Wednesday, 11 September 2013

10 essential tips for easier and enjoyable scuba diving

10 Essential tips for easier and enjoyable scuba diving

The most important piece of equipment a diver uses.a regulator that works well in both warm and cold water and in deep and shallow water will cover all of a diver’s bases for years to come without needing to invest in a new one as the diver’s skill level increases.

A dive computer is a fantastic time-saver and information resource.This piece of gear is an information management system.  They will not only display critical information about the dive you’re on but, while in surface mode, they will allow you to view the dives you have previously logged or run simulations for upcoming dives.They works as brilliant assitant for you.

3.Relax While You Dive
 rapid arm movements and fin kicking which in turn causes rapid breathing and depletion of air supply. With a more relaxed dive, the dives will last longer, the diver will see more and diver will be less fatigued at the end of the day and ready for the next dive.

4.Properly Weight Yourself For The Area You’re In
When diving in a new area, do a weight/buoyancy check with the equipment you’re going to use for that trip either in a pool before you leave or in a shallow controlled environment when you arrive.  On a trip to warmer water, divers will use much thinner wetsuits than in a local cold-water environment which means less weight is required.  An over-weighted diver may have trouble staying off of the bottom which may harm animals or remaining streamlined underwater which wastes energy and air.

5. Buoyancy Control
Before entering the water, you should fill your BC enough to float at the surface before descent.  This allows for any last-minute adjustments of gear for you or your buddy and allows the divers to descend as a group. During the descent, maintain slightly negative buoyancy for a controlled descent, and once at your desired depth, establish neutral buoyancy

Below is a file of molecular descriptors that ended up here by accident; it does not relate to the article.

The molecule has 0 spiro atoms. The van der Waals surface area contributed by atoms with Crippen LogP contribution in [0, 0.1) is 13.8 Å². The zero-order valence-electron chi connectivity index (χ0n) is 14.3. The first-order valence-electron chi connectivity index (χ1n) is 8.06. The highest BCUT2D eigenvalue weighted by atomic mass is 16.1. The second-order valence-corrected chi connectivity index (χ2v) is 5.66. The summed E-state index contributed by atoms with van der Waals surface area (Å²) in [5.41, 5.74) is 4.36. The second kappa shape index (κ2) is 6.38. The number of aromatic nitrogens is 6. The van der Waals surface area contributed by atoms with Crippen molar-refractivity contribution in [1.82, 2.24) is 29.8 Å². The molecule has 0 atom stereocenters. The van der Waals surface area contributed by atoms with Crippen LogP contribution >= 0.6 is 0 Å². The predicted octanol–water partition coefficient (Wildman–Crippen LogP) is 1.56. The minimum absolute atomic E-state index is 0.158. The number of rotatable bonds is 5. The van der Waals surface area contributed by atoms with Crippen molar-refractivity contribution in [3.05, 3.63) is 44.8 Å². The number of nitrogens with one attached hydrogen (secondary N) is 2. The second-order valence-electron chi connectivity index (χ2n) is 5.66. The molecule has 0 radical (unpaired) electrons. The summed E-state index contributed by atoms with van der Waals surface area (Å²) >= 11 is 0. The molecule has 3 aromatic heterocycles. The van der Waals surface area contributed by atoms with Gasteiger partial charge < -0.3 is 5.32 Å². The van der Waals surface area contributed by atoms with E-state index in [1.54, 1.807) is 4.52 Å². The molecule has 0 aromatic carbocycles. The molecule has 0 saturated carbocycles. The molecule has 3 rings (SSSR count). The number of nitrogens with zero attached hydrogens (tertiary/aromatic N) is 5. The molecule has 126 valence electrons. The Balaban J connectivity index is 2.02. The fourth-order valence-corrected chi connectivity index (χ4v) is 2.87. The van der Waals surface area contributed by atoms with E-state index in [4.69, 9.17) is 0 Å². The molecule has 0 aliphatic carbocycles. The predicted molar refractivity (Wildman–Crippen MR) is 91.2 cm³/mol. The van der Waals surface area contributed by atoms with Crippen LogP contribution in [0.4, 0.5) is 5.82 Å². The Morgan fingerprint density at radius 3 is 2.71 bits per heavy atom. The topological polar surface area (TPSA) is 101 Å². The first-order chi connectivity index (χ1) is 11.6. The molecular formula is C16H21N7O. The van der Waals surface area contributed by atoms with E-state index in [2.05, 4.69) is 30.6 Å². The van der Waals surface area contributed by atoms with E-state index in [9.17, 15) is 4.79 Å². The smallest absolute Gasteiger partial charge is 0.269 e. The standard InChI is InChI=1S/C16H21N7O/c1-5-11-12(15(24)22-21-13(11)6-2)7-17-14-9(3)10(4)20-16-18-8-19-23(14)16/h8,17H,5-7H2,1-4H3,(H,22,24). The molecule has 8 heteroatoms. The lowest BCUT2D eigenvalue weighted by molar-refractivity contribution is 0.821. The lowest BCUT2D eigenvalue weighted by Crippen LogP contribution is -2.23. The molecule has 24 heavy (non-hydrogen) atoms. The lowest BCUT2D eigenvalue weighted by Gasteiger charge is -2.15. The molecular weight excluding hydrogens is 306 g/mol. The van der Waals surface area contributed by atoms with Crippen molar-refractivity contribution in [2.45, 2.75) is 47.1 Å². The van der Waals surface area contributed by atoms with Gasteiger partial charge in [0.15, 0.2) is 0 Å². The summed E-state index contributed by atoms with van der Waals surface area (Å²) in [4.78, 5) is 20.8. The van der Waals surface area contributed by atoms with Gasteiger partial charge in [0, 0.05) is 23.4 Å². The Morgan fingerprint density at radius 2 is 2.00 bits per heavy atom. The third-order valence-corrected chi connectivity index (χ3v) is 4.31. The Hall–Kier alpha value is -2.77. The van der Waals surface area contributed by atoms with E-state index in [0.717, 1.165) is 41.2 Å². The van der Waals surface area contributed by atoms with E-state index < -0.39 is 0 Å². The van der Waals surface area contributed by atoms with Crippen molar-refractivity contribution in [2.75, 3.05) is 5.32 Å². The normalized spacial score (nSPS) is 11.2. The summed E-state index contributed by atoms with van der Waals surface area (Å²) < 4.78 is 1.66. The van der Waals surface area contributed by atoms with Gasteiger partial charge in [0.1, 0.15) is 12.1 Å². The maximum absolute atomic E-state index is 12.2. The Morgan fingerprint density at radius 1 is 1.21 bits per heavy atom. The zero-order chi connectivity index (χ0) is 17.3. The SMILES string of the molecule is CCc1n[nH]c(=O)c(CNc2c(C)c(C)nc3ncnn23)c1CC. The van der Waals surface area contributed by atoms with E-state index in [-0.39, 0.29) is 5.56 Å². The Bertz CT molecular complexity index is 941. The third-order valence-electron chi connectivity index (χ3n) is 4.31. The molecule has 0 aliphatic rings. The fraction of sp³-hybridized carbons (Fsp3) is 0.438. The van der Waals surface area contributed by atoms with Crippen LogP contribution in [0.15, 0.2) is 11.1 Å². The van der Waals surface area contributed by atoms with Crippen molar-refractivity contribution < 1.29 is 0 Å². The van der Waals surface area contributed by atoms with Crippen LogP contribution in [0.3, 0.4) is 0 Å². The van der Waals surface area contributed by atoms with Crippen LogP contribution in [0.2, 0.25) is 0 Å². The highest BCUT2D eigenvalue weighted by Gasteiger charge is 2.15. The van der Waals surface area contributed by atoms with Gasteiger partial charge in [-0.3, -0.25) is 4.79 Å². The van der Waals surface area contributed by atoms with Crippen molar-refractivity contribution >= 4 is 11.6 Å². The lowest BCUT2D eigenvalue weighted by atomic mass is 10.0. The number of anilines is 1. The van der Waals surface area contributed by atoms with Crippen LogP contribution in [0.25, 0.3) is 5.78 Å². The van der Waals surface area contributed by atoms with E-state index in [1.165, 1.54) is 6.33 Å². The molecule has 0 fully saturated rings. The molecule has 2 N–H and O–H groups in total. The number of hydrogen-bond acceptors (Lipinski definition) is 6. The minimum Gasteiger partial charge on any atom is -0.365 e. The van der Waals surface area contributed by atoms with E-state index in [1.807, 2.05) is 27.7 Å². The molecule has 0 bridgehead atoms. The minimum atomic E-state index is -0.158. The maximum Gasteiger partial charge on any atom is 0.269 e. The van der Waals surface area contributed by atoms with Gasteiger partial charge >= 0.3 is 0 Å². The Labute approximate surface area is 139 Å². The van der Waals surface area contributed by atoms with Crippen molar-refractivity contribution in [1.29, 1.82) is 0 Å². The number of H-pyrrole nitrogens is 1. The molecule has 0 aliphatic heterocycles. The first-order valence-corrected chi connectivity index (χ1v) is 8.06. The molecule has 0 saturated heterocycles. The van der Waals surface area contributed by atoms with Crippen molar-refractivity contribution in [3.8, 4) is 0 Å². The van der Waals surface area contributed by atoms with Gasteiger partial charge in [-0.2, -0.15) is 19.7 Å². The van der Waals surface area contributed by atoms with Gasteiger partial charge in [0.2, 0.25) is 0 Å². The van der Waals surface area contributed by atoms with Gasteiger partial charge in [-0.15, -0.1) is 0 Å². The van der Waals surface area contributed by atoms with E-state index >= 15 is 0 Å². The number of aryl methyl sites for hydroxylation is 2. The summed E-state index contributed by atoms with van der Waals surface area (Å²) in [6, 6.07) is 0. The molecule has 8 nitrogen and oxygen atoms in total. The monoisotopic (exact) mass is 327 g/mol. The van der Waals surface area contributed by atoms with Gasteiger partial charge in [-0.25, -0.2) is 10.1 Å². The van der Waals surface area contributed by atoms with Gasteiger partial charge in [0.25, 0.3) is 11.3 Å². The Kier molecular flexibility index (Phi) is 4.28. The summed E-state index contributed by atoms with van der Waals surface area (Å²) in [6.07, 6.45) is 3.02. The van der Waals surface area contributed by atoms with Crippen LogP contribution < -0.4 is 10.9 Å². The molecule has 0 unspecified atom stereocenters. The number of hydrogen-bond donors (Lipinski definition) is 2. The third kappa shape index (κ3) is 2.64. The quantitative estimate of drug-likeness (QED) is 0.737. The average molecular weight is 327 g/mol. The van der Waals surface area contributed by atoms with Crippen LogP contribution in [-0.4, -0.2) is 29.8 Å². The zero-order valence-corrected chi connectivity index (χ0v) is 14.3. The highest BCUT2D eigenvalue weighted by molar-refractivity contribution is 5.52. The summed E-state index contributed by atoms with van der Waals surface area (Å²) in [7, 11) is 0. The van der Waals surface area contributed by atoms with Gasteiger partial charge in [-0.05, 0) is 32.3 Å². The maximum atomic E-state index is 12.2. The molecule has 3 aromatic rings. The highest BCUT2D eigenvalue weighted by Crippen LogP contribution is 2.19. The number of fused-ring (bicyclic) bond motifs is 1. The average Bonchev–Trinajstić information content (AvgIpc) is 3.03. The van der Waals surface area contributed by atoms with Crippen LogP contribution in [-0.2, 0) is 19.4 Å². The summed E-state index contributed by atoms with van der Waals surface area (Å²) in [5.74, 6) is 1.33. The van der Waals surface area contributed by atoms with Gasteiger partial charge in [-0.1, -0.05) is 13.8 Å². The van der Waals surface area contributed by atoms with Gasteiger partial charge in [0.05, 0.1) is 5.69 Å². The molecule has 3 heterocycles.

6.Adjust Your Equipment Properly
Taking the time topside to make sure that all of your equipment is adjusted properly before you even get in the water can save you time once you’re in.  Be sure that straps of all kind (BC, Mask, Fins) are not twisted and quick-releases are shut and snug but not restrictive.  A mask strap that is too tight will cause headaches and a ring around your face.  A fin strap that is twisted will be uncomfortable on your ankle and may cause a failure on the release, resulting in its loss

7.Take Pictures
Photographs and images of all kinds have described the world around us for thousands of years.  Modern underwater cameras allow us to capture moments that otherwise, no one else would ever see.  This is a great way to further enrich your diving and that of those around you – divers and non-divers alike.  Quite simply put, “One picture is worth a thousand words.

8.Dive With People You Know And With Locals When You Travel
Dive buddies that are familiar and have diving likes and practices that are similar to your own will make it more enjoyable.When diving in a new area, find a local guide or diver with experience who can show you the better locations and has knowledge of the animals and conditions

9.Take Animal ID Courses
 Be sure to become familiar with the wildlife above and below the surface before going someplace new.  It will be more exciting to recognize an animal you are familiar with than to be surprised when you are exposed to it for the first time

10. Proper maintenance
Maintenance begins with cleaning your gear thoroughly after every use.  It should be soaked and dried completely so as to remove all salt and organic matter.  Your gear should also be inspected before you leave for a dive, whether it’s down the road or across the globe.  It may be hard to fix or replace if you find that it’s broken or has a problem when you get there.
Regulators and BCs should be inspected and serviced annually by a certified and authorized service center and technician.